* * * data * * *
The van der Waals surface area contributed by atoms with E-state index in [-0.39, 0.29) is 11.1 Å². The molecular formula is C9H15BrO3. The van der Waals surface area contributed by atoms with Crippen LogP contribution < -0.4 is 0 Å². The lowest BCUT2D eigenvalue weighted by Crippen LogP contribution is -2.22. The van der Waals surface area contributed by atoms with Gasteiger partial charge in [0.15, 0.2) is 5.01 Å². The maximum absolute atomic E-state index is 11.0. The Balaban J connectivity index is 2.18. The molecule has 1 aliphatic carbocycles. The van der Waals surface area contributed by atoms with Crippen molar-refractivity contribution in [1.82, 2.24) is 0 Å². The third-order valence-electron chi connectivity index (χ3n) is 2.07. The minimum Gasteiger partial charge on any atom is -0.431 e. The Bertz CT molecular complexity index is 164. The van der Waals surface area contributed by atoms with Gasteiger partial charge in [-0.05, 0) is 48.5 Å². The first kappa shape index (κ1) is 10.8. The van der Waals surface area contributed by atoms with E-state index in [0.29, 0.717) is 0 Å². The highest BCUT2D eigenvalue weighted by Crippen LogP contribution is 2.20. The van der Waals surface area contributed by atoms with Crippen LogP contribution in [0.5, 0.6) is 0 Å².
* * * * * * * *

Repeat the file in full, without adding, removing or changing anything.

The van der Waals surface area contributed by atoms with E-state index in [-0.39, 0.29) is 11.1 Å². The molecular formula is C9H15BrO3. The van der Waals surface area contributed by atoms with Crippen LogP contribution < -0.4 is 0 Å². The lowest BCUT2D eigenvalue weighted by Crippen LogP contribution is -2.22. The van der Waals surface area contributed by atoms with Gasteiger partial charge in [0.15, 0.2) is 5.01 Å². The maximum absolute atomic E-state index is 11.0. The Balaban J connectivity index is 2.18. The molecule has 1 aliphatic carbocycles. The van der Waals surface area contributed by atoms with Crippen molar-refractivity contribution in [1.82, 2.24) is 0 Å². The third-order valence-electron chi connectivity index (χ3n) is 2.07. The minimum Gasteiger partial charge on any atom is -0.431 e. The Bertz CT molecular complexity index is 164. The van der Waals surface area contributed by atoms with Gasteiger partial charge in [-0.05, 0) is 48.5 Å². The first kappa shape index (κ1) is 10.8. The van der Waals surface area contributed by atoms with E-state index in [0.29, 0.717) is 0 Å². The highest BCUT2D eigenvalue weighted by Crippen LogP contribution is 2.20. The van der Waals surface area contributed by atoms with Crippen LogP contribution in [0.5, 0.6) is 0 Å².